In the afternoon we hired a native guide for 5 shillings for 2 hours. Otherwise you were not allowed out of the car. He was smartly turned out in khaki shirt and shorts, and leather boots. We all wore sandals, not suitable for the bush. Frank was from Zululand so was able to speak to our guide in Zulu. He told us that this area of Hluhluwe - Umfolozi in Kwazulu-Natal Province used to be the hunting domain of the legendry Zulu King Shaka.

Many water holes and rivers had dried up .We looked into one and there was a movement in the murky water; lots of turtles or perhaps terrapins were swimming towards us, some tiny, others as big as garden tortoises at that time popular in Britain.

Our guide often looked down at the ground covered in dry grass looking for foot prints and spoor of different animals. He was able to show us a herd of grazing wildebeest. An animal, that has been around a million years. It has a heavy, brown front half marked with darker irregular stripes and has a horned long head. It is the size of a cow and belongs to the antelope family. It is also known as a gnu. Only familiar to me through one of Flanders and Swann song I'm a gnu. There were also Zebra grazing with them.

The walk was enjoyable but I was relieved when it was over. I did not like being so close to nature. I preferred to be at a distance from them preferably in a solid building or at least a vehicle. I could never have slept out, in a tent, in a game park. I was a bit like my sister-in-law who liked horses as long as they were the other side of the fence.
Then we drove on a good road through undulating scenery. We stopped in Mtubatuba in a comfortable hotel with a veranda where we enjoyed a sundowner as we watched the setting sun in the orange sky. We had a good steak dinner and an early night. It was tiring watching for animals to distinguish the imaginary from the real Frank owned the only pair of binoculars which we shared.

Sunday we arrived at the Reserve about No wasting time today. At the camp there had been a big notice. “ Beware of the Rhino.” We drove around gazing through the sparsely, wooded terrain. Chance would be a fine thing; we despaired of even seeing a Rhino. The reserve was known for its White or Square lipped Rhino, which, in those days, were rare. Now I believe the Black rhino is rare and there are more White Rhino thanks to the conservation work of the State run reserve. Then the game reserve had just sold a White Rhino to Whipsnade Zoo.

We drove slowly on the rough, stony tracks bordered by dry grass and a few thin trees.. Then at last we saw a rhino in front of us Georgina said, "Turn off the car engine so that it will come nearer." It continued towards us. Too near. We all wanted to move off; the car starter got stuck. Frank whispered, "I'm afraid we shall have to stay, as I dare not get out to lift the bonnet, in case the noise disturbs the animal." Next, it was passing along side our car. So we sat there holding our breath, still as statues. Bob at the back sitting next to me moved in closer as the Rhino was on his side of the car. We watched its massive, pre historic bulk move slowly alongside the car. Its eyes were tiny slits in a huge, long face, with two horns the lower one being the longest. I could see the insects on its loose, corrugated, grey hide. A bird had a free ride, as it fed on the insects, on its back. Then a cute little calf came trotting behind Mum. "Oh look," I exclaimed. Bob looked scared and put his finger in front of his mouth indicating for me to shut up. Then Mum crossed the road behind us and back into the bush and baby followed. We let out our breath.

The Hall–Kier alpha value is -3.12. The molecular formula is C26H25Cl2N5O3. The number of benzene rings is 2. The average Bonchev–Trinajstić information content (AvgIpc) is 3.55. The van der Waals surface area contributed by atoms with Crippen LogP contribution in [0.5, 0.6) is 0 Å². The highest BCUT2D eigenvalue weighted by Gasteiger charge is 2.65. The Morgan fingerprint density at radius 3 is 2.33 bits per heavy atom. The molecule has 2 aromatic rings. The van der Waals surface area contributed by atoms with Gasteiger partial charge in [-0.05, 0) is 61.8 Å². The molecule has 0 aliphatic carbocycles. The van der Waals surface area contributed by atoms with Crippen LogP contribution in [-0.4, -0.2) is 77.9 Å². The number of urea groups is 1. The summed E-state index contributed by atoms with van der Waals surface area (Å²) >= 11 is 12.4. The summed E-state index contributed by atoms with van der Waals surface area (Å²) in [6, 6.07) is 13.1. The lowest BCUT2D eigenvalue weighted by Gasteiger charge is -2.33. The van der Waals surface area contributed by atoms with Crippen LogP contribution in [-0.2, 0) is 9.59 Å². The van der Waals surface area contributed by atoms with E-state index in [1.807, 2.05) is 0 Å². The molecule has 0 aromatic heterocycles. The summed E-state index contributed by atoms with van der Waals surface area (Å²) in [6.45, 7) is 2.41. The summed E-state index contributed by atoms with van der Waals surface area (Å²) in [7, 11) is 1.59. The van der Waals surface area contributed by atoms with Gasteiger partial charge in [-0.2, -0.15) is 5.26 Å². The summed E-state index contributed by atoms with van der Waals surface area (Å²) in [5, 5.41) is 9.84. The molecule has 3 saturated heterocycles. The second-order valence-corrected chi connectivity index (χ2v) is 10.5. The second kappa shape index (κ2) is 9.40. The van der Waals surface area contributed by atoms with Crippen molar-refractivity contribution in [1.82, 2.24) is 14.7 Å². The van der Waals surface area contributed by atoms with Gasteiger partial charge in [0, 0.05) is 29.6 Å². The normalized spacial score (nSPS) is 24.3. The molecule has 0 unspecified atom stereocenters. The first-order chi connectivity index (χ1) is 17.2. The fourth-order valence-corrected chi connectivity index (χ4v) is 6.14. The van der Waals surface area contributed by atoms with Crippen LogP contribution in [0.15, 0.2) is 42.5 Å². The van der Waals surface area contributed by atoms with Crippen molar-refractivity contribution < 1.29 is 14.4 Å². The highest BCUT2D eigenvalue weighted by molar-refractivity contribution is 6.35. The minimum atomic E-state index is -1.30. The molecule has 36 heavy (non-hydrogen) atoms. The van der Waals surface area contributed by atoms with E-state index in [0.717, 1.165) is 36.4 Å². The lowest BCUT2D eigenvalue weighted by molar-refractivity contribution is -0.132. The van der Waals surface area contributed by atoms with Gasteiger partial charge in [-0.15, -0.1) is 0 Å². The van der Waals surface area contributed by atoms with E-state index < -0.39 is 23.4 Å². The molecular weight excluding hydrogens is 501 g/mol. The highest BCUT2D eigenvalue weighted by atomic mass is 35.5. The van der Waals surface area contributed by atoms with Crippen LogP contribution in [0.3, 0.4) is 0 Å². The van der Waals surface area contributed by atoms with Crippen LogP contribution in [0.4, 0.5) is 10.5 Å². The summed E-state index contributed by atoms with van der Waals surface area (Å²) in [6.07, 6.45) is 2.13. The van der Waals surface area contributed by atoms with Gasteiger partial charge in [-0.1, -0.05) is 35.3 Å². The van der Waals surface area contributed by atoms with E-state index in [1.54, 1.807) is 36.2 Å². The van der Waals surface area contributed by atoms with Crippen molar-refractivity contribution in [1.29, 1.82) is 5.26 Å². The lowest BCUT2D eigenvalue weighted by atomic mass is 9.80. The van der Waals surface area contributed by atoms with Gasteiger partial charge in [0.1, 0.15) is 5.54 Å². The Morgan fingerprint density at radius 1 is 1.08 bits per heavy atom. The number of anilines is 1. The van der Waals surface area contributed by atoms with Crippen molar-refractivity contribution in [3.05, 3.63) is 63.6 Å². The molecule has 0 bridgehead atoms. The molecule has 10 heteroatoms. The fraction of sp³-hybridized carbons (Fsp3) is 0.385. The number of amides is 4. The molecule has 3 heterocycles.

Now we had to worry about getting the car started. Frank got out and opened the bonnet where the cranking handle was stored. Fortunately, he had the magic touch as he was able to turn the engine over by cranking it from outside the car. What a relief to move on. The small, old car was pale blue, now covered in brown dust.
"Why is it called a White Rhino when it is grey?" I asked.

Frank replied, "They say it is a corruption of the Afrkaans word weit, meaning wide referring to its jaw, not its colour. It has a wide jaw to enable it to pick up grass. The Black Rhino is also grey and eats tree branches and bushes it does not graze like the white rhino so has a smaller mouth."

Later we saw rhinos and calves they were part of a herd that came into view later. Like buses, once one comes several follow.There were two zebra at the side of the road and lots of beautiful delicate looking impalas belonging to the antelope family. They had glossy, reddish brown coats, a paler flank, and a white underbelly that showed, as they leapt in the air and danced through the countryside. While we were admiring the impala a small tribe of baboons were running along the road. One picked up a stone and threw it at the car. Fortunately, it missed but Frank put his foot on the accelerator before the rest followed suit.

Unfortunately we never saw elephants but for a short trip we had seen several animals including 13 White Rhinos for which Hluhluwe - Umfolozi Game Park was famous.

We had intended leaving at one o'clock but stayed until 5 p.m. returning to Durban about 9 p.m. We returned tired and filthy. Tired from sitting in a car that vibrated as it bumped along over rough tracks. We had strained our eyes to see animals that turned out to be tree stumps, rocks or clods of earth. Frank possessed the only pair of binoculars, that we all shared. We were filthy, from the dust, that penetrated everywhere in the car. The dust then stuck to our damp clothes that were pinned between us and the hot leather car seat. Our sandaled feet were also a dirty reddish orange. But it was a wonderful weekend just as I had imagined Africa.